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Minor Leagues

Former Phillie urges minor leaguers to unionize, strike


Dylan Cozens urged minor leaguers to organize. (Cheryl Pursell)

As uncertainties surround the labor landscape of Major League Baseball, a former Philadelphia Phillies player and minor-league standout urged current minor leaguers to take radical collective action on Thursday evening.

“My advice to all minor leaguers: strike/ unionize,” Dylan Cozens, a Phillies outfielder from 2018-2019, said in a thread on Twitter. “Stop letting billionaire owners exploit your emotions/dreams and think logically. Most of you will never make it. Even if you do make it, playing in the big leagues doesn’t hold much value on a resume.”

Cozens, 27, has plenty of minor-league experience under his belt. A second-round draft pick in 2012, he appeared in 27 games at the major-league level, but found most of his success in the minors. He slugged 40 home runs for Double-A Reading in 2016 on his way to becoming the Fightin Phils single-season home run king and Eastern League MVP.

After nine seasons of minor-league competition in the Phillies, Rays and Brewers systems, Cozens retired in 2021 to pursue a career in professional football.

The encouragement from Cozens comes as minor-league players have begun to report to spring training. While a work stoppage has put major-league camp on hold after MLB locked out the MLB Players Association when their collective bargaining agreement expired on Dec. 1, the minor-league season is still scheduled to go on as planned.

This is due to the lack of representation for minor leaguers in new CBA negotiations. The MLBPA only bargains for major-league players, leaving minor leaguers without a say at the table.

“Oh also, the big leaguers for the most part don’t really care about you either,” Cozens said. “Some do thankfully but at the end of the day [they’re] looking to get theirs even if it means not improving things for the minor leagues.”

The lack of a union or other representation has left minor leaguers with conditions that have lagged behind those fought for by the Players Association. Only after cutting 42 minor-league teams did MLB increase the minimum monthly pay for minor leaguers to $500 for Single-A players, $600 for Double-A players and $700 for Triple-A players. Minor leaguers are only paid during the months of the season.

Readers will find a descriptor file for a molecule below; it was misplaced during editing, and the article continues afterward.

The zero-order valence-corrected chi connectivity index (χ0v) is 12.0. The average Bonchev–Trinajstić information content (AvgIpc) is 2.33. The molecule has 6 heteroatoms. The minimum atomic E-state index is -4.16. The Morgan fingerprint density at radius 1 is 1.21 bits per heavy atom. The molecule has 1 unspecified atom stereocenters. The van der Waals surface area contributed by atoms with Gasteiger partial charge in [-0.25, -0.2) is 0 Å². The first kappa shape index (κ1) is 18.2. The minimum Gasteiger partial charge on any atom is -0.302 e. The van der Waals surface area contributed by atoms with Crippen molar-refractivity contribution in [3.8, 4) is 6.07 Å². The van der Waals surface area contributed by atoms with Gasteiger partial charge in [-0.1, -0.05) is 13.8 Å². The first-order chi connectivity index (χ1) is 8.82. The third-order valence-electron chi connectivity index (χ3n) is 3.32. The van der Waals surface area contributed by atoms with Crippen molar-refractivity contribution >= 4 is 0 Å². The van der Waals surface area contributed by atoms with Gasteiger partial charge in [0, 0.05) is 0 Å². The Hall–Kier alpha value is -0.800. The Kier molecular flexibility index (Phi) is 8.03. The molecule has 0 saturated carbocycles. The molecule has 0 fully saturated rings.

While MLB has guaranteed free housing for 90% of minor leaguers this season, the league has still pushed to cut costs at the minor-league level at the expense of its players. A lawyer representing MLB argued that minor leaguers should not be paid during spring training in federal court last Friday, according to a report by The Athletic‘s Evan Drellich. The league also requested the ability to reduce the number of minor-league players a team can roster from 180 to 150 in future years, according to a report from ESPN‘s Jeff Passan on Monday. The MLBPA shut that down, as the union negotiates on points that affect players not on a 40-man roster such as the draft despite not representing minor-league players.

With these issues ongoing, Cozens argued for minor-league players to take action. While speaking out against poor conditions and backing from organizations such as Advocates for Minor Leaguers has helped bring attention and progress, major change may not come unless these players organize themselves and are willing to withhold their labor.

“The value you provide is more than you are being compensated for,” Cozens said. “The [$1200] a month you might miss out on is a drop in the bucket compared to what these billionaire owners will lose every single day their operation is shut down. TV contracts, stadium financing, [etc.].”

Cozens believes a minor-league players’ strike would bring MLB to meet their demands for increased pay and conditions. In the age of social media, their messaging could quickly become widespread. If high draft picks and top prospects lead the way, the players could get to a point where there are no minor-league games happening. In Cozens’ view, that would force the owners’ hand.

“They will eventually cave in and pay up,” he said. “Now is the time.”

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